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IBA: What Every Woman Should Know to Protect Herself in the Event of Divorce

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By Amy Carson, Laura Gaskill, Robin Kelly and Gloria K. Mitchell, all of Mitchell & Associates

Advising clients contemplating divorce varies with the style of the attorney. Even so, there are fundamental issues every woman considering or beginning the divorce process should know to protect herself financially. 

Divorce Fundamentals. Indiana is a no-fault state, meaning that the reason for the divorce is not relevant to the court. The Petition for Dissolution of Marriage generally states that there has been an irretrievable breakdown of the marriage and it should be dissolved. After the petition if filed, there is a required 60-day cooling off period before the divorce can be final.

Date of filing. The date a Petition for Dissolution is filed is the date a court looks at to determine what is in the marital estate, both assets and debts. Any assets acquired/earned or debts incurred after the date of filing will generally not go into the marital estate and belong solely to the party who accrued the asset or incurred the debt.

Division of Assets. Indiana follows the “one pot theory,” meaning that any assets or debts brought into the marriage, or acquired during the marriage, are included in the marital estate, unless there is a prenuptial agreement indicating otherwise. The presumption is that the marital estate is divided 50/50; however, either party can attempt to persuade the judge that 50/50 would not be fair.

Spousal Maintenance. Indiana is not an alimony state, which means a court cannot order that alimony be paid unless the parties both agree that alimony should be paid; since the payment of alimony may be financially advantageous to both parties, this kind of agreement is uncommon. Spousal maintenance, however, can be ordered by the court. There are three instances when a court can order that one spouse pay maintenance to the other. These include the following: when a spouse is the custodian of a child with physical/mental incapacity such that it impairs that spouse’s ability to work; or if a spouse is physically/mentally incapacitated such that he/she cannot work; or if a spouse is in need of rehabilitative maintenance because he/she needs training or schooling in order to re-enter the workforce.•

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  1. "So we broke with England for the right to "off" our preborn progeny at will, and allow the processing plant doing the dirty deeds (dirt cheap) to profit on the marketing of those "products of conception." I was completely maleducated on our nation's founding, it would seem. (But I know the ACLU is hard at work to remedy that, too.)" Well, you know, we're just following in the footsteps of our founders who raped women, raped slaves, raped children, maimed immigrants, sold children, stole property, broke promises, broke apart families, killed natives... You know, good God fearing down home Christian folk! :/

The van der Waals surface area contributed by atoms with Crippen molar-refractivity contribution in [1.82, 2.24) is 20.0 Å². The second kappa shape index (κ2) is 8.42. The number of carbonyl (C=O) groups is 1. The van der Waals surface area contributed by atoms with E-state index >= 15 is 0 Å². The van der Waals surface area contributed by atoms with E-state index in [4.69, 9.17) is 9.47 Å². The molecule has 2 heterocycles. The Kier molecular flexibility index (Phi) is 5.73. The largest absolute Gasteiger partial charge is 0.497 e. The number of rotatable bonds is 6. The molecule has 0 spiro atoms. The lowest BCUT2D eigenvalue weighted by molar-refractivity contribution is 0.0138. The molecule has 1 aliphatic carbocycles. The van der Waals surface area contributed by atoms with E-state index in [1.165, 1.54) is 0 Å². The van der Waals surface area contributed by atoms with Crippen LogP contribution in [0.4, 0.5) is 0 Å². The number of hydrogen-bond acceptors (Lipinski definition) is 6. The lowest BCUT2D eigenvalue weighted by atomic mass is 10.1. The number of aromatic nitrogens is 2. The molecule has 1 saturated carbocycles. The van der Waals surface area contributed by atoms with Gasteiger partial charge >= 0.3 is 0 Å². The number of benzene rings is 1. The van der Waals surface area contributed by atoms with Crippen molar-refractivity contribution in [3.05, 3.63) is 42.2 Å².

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  3. Whilst it may be true that Judges and Justices enjoy such freedom of time and effort, it certainly does not hold true for the average working person. To say that one must 1) take a day or a half day off work every 3 months, 2) gather a list of information including recent photographs, and 3) set up a time that is convenient for the local sheriff or other such office to complete the registry is more than a bit near-sighted. This may be procedural, and hence, in the near-sighted minds of the court, not 'punishment,' but it is in fact 'punishment.' The local sheriffs probably feel a little punished too by the overwork. Registries serve to punish the offender whilst simultaneously providing the public at large with a false sense of security. The false sense of security is dangerous to the public who may not exercise due diligence by thinking there are no offenders in their locale. In fact, the registry only informs them of those who have been convicted.

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  5. A common refrain in the comments on this website comes from people who cannot locate attorneys willing put justice over retainers. At the same time the judiciary threatens to make pro bono work mandatory, seemingly noting the same concern. But what happens to attorneys who have the chumptzah to threatened the legal status quo in Indiana? Ask Gary Welch, ask Paul Ogden, ask me. Speak truth to power, suffer horrendously accordingly. No wonder Hoosier attorneys who want to keep in good graces merely chase the dollars ... the powers that be have no concerns as to those who are ever for sale to the highest bidder ... for those even willing to compromise for $$$ never allow either justice or constitutionality to cause them to stand up to injustice or unconstitutionality. And the bad apples in the Hoosier barrel, like this one, just keep rotting.

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